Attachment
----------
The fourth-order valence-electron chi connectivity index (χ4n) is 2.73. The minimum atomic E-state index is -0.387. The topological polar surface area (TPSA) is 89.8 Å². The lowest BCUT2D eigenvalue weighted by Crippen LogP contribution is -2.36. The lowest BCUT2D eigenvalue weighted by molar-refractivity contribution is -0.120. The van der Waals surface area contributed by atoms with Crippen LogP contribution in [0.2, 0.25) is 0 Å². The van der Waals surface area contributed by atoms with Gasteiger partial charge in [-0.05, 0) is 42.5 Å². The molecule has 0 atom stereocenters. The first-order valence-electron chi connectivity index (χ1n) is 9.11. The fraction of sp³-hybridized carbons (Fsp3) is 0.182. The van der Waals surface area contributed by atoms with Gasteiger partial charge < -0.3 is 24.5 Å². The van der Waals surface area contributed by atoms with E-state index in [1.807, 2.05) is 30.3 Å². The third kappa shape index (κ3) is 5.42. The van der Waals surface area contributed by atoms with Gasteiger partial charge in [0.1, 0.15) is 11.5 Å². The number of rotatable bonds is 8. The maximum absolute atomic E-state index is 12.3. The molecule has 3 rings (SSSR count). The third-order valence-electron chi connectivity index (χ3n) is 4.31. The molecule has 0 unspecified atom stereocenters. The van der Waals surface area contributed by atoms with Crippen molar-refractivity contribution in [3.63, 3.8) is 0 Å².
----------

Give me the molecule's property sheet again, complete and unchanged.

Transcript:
The fourth-order valence-electron chi connectivity index (χ4n) is 2.73. The minimum atomic E-state index is -0.387. The topological polar surface area (TPSA) is 89.8 Å². The lowest BCUT2D eigenvalue weighted by Crippen LogP contribution is -2.36. The lowest BCUT2D eigenvalue weighted by molar-refractivity contribution is -0.120. The van der Waals surface area contributed by atoms with Crippen LogP contribution in [0.2, 0.25) is 0 Å². The van der Waals surface area contributed by atoms with Gasteiger partial charge in [-0.05, 0) is 42.5 Å². The molecule has 0 atom stereocenters. The first-order valence-electron chi connectivity index (χ1n) is 9.11. The fraction of sp³-hybridized carbons (Fsp3) is 0.182. The van der Waals surface area contributed by atoms with Gasteiger partial charge < -0.3 is 24.5 Å². The van der Waals surface area contributed by atoms with E-state index in [1.807, 2.05) is 30.3 Å². The third kappa shape index (κ3) is 5.42. The van der Waals surface area contributed by atoms with Gasteiger partial charge in [0.1, 0.15) is 11.5 Å². The number of rotatable bonds is 8. The maximum absolute atomic E-state index is 12.3. The molecule has 3 rings (SSSR count). The third-order valence-electron chi connectivity index (χ3n) is 4.31. The molecule has 0 unspecified atom stereocenters. The van der Waals surface area contributed by atoms with Crippen molar-refractivity contribution in [3.63, 3.8) is 0 Å².